Back in the Square you’ll find the Royal Palace, former seat of the government, and currently space for art exhibitions, plus the Museum of the 20th Century
hosting works by Picasso, Braque, Klee and Kandinsky and above all, the Italians; Modigliani, Boccioni, De Chirico, Morandi, Fontana and Burri among others. If you are in need of refreshment after all the amazing art, visit the Camparino, the world famous Milanese aperitif bar located at the corner of the Square. Or take a walk around the cathedral to taste a marocchino (a sort of cappuccino) and buy pralines and Panettone, the typical Italian Christmas cake, at the excellent Taveggia (Via Visconti di Modrone - 2,500 meters from the back of the cathedral).
Want to see more of Leonardo da Vinci’s work? From the Square it is a short walk to the Ambrosiana Art Gallery
. Take via degli Orefici and Via Cesare Cantù to the Gallery. It is one of the oldest and noblest art institutions in Milan. There's a Combo Ticket including the Last Supper and the Ambrosiana Gallery
. Near the Ambrosiana Library and founded by Federico Borromeo in 1618, the Ambrosiana Art Gallery houses a rich exhibition in its 24 rooms, including absolute masterpieces such as the Basket of Fruit by Caravaggio, the Madonna and Child with Three Angels by Botticelli, the Adoration of the Magi by Titian, the study for the School of Athens by Raphael and Portrait of a Musician by Leonardo da Vinci. It is also home to Leonardo da Vinci's Atlantic Codex , the world's most comprehensive collection of drawings, notes, and plans by the master.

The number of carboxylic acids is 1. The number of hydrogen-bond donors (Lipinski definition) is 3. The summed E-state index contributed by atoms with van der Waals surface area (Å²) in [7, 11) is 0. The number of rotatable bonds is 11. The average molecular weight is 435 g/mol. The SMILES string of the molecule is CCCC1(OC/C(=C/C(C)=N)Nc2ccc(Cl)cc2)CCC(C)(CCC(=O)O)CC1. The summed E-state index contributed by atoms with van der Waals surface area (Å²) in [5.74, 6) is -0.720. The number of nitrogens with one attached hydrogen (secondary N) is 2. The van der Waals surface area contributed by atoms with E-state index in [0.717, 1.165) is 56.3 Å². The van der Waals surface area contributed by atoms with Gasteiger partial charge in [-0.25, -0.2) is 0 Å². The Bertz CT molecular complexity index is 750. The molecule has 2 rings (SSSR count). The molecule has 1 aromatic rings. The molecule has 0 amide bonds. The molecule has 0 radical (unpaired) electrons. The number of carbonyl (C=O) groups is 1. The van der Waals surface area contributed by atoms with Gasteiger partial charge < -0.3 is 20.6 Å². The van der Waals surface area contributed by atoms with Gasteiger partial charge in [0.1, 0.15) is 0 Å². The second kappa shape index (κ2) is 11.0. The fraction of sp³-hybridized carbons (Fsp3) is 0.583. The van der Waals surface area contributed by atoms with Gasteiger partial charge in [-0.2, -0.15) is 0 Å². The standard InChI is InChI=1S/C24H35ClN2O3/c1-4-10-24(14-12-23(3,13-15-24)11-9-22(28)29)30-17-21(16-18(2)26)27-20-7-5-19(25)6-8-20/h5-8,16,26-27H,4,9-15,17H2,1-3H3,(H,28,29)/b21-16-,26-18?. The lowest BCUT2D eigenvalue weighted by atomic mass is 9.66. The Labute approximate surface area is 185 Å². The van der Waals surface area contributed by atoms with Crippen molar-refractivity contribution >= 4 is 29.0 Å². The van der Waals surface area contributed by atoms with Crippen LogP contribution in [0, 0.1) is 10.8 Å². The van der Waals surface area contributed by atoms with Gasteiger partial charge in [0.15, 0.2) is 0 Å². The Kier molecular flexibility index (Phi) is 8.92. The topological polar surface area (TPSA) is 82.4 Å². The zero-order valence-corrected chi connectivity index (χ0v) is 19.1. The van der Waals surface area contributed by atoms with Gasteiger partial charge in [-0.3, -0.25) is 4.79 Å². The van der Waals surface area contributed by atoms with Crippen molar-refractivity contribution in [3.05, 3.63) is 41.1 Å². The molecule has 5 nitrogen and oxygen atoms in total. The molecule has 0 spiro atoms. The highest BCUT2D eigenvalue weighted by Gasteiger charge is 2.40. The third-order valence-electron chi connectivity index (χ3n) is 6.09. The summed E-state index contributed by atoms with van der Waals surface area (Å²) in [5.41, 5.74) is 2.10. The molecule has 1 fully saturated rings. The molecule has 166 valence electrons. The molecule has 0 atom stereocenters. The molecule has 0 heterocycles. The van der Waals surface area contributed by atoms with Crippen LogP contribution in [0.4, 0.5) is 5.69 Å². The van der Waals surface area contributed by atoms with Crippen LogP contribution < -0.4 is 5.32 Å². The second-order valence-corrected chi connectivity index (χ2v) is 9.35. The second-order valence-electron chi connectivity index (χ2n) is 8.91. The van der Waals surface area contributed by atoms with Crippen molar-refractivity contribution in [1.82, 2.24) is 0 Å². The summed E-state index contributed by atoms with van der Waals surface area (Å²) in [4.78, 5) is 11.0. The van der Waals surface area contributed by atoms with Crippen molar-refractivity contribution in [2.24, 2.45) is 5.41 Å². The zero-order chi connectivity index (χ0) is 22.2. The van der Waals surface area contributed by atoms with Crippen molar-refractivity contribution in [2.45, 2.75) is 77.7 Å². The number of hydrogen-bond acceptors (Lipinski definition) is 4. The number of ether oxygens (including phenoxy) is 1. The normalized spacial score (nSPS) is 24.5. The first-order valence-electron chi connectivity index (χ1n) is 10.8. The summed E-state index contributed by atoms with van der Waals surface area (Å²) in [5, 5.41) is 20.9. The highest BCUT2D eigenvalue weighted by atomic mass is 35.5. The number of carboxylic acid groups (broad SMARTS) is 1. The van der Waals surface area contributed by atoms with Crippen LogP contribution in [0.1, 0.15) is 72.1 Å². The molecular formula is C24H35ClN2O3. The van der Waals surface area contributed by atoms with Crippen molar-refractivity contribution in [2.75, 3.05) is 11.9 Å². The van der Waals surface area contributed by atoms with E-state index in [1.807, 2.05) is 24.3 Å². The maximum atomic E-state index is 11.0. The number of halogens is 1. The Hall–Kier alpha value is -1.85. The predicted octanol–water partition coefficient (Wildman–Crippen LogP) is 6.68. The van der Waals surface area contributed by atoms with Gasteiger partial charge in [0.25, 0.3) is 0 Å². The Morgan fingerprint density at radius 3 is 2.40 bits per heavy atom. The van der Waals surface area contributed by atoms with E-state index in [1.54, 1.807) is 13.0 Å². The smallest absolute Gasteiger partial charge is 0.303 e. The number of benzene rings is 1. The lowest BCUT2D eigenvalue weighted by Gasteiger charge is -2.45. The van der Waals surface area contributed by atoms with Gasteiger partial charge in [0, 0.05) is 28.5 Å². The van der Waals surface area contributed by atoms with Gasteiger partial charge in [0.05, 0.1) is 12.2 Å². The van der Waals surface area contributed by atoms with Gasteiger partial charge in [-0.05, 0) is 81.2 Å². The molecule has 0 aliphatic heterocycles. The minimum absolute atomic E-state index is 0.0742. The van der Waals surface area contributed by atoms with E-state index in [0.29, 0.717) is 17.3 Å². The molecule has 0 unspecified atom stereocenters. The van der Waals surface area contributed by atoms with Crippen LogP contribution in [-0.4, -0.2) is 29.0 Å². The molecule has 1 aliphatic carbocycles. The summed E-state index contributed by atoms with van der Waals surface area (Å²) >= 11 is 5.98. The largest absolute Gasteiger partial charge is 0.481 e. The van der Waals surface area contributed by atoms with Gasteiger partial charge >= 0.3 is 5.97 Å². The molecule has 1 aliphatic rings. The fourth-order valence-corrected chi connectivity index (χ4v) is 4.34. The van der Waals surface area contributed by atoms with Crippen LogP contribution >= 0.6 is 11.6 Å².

After so much art, some ideas to end the day? Discover the most modern part of Milan, which is particularly attractive around sunset. Take the Metro to the “Gioia” station, you will be within walking distance of the city's most modern skyscrapers, including the incredible vertical forest, a complex of two towering residential buildings designed by Boeri Studio, which in 2015 won the prize as “2015 Best Tall Building Worldwide,” according to a classification of the Council on Tall Buildings and Urban Habitat. In the area you will find many locals and restaurants to end the day. Otherwise we recommend some evening experiences you can’t go wrong with - such as our Milan Wine Tasting Tour
: a relaxing and stimulating experience in the charming atmosphere of the Take Away Bistrot – a wine bar in the heart of Milano (and of the Milanese). Discover some of the many tastes of the Lombardy countryside – by tasting the wines specially selected by the sommelier, and matching them with samples of traditional cheeses and cold cuts. Otherwise, consider enjoying and entertaining evening with the Maison Milano Dinner Show
, where you’ll dine on an exquisite 4-course Italian dinner accompanied by a live cabaret show and dance the night away. Are you looking for a more active and particular experience? Experience the fun Milan Segway Night Tour
, exploring the most modern and alternative neighborhoods of Milan.